Environmental and population externalities
AbstractIn this paper, we investigate the external effects of the parent's decisions on the number of newly born children and the firm's decisions on the amount of polluting emissions that occur in industrial production. We employ an optimal control model which comprises three stock variables representing population, the economic capital stock and the pollutant immissions in the natural environment. We distinguish two different types of households, in which the decision on the number of births takes place. These two types may be regarded as two extremes: dynastic households, in which the family sticks together forever and micro-households, in which children leave their parent's household immediately after birth. We conclude that in both cases the decentralized outcome is not optimal due to two externalities: one occurs in the individual decision on polluting emissions, the other one in the individual decision on the number of births. It turns out that whereas the environmental externality is of the same form in both cases, the type of external effect from the household's decision on fertility is qualitatively different. The different types of population externalities require different policy instruments in order to internalize them. We discuss a Pigouvian tax on emissions as well as taxes on population: if an appropriate tax on the household size is applied in the case of dynastic households and an appropriate tax on children is applied in the case of small households a first best development of the economy is obtained.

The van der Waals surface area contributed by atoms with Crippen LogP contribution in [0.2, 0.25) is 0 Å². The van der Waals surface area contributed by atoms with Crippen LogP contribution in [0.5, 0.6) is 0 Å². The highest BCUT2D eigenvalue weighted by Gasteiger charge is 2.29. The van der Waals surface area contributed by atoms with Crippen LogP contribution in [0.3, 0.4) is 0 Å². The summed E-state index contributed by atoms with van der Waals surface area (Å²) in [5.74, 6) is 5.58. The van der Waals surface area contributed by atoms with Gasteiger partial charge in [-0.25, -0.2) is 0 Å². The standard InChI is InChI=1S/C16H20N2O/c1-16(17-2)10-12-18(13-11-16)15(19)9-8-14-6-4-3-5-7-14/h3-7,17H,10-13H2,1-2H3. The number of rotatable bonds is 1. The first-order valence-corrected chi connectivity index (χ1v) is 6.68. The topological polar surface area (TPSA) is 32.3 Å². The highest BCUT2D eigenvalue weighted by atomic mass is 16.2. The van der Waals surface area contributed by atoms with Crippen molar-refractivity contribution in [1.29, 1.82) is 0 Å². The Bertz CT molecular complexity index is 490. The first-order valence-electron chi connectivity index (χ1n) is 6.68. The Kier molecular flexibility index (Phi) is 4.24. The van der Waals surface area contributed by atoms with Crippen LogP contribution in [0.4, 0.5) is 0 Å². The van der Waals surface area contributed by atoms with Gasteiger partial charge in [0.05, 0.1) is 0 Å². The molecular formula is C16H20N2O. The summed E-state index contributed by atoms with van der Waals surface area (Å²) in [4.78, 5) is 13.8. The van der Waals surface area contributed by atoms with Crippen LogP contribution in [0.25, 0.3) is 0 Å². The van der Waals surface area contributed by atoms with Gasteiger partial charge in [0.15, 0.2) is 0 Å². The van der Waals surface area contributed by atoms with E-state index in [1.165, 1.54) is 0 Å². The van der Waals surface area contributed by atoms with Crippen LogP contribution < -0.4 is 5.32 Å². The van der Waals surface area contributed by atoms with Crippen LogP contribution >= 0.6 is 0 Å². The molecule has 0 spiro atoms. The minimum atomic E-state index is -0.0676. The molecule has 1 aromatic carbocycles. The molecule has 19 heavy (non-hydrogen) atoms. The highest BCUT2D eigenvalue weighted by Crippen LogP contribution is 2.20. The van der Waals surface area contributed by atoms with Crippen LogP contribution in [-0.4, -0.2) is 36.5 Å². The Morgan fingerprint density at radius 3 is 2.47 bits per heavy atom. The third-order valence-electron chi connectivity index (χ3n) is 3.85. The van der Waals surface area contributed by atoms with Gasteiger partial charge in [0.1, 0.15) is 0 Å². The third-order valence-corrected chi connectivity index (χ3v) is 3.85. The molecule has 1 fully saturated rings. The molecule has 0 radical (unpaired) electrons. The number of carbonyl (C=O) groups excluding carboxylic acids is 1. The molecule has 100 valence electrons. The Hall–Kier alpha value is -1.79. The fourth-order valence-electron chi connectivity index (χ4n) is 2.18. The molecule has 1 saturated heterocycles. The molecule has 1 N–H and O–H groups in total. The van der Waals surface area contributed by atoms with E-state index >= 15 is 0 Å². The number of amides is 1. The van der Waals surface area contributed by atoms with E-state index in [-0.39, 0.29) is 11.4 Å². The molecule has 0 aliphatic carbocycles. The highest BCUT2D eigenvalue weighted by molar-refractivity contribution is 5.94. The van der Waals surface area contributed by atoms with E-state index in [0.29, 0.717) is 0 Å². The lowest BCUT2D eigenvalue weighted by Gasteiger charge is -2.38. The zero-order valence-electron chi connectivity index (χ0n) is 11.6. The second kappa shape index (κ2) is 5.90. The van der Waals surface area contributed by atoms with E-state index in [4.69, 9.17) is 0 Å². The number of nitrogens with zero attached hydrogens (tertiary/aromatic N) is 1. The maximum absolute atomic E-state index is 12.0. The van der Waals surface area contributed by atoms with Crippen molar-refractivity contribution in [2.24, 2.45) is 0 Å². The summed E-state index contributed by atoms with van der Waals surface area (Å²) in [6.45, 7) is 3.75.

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Bibliographic InfoPaper provided by University of Heidelberg, Department of Economics in its series Working Papers with number 0427.
Length: 31 pages
Date of creation: Aug 2006
Date of revision: Aug 2006
sustainability; endogenous fertility; externalities;
Other versions of this item:
- J18 - Labor and Demographic Economics - - Demographic Economics - - - Public Policy
- O13 - Economic Development, Technological Change, and Growth - - Economic Development - - - Agriculture; Natural Resources; Environment; Other Primary Products
- Q25 - Agricultural and Natural Resource Economics; Environmental and Ecological Economics - - Renewable Resources and Conservation - - - Water
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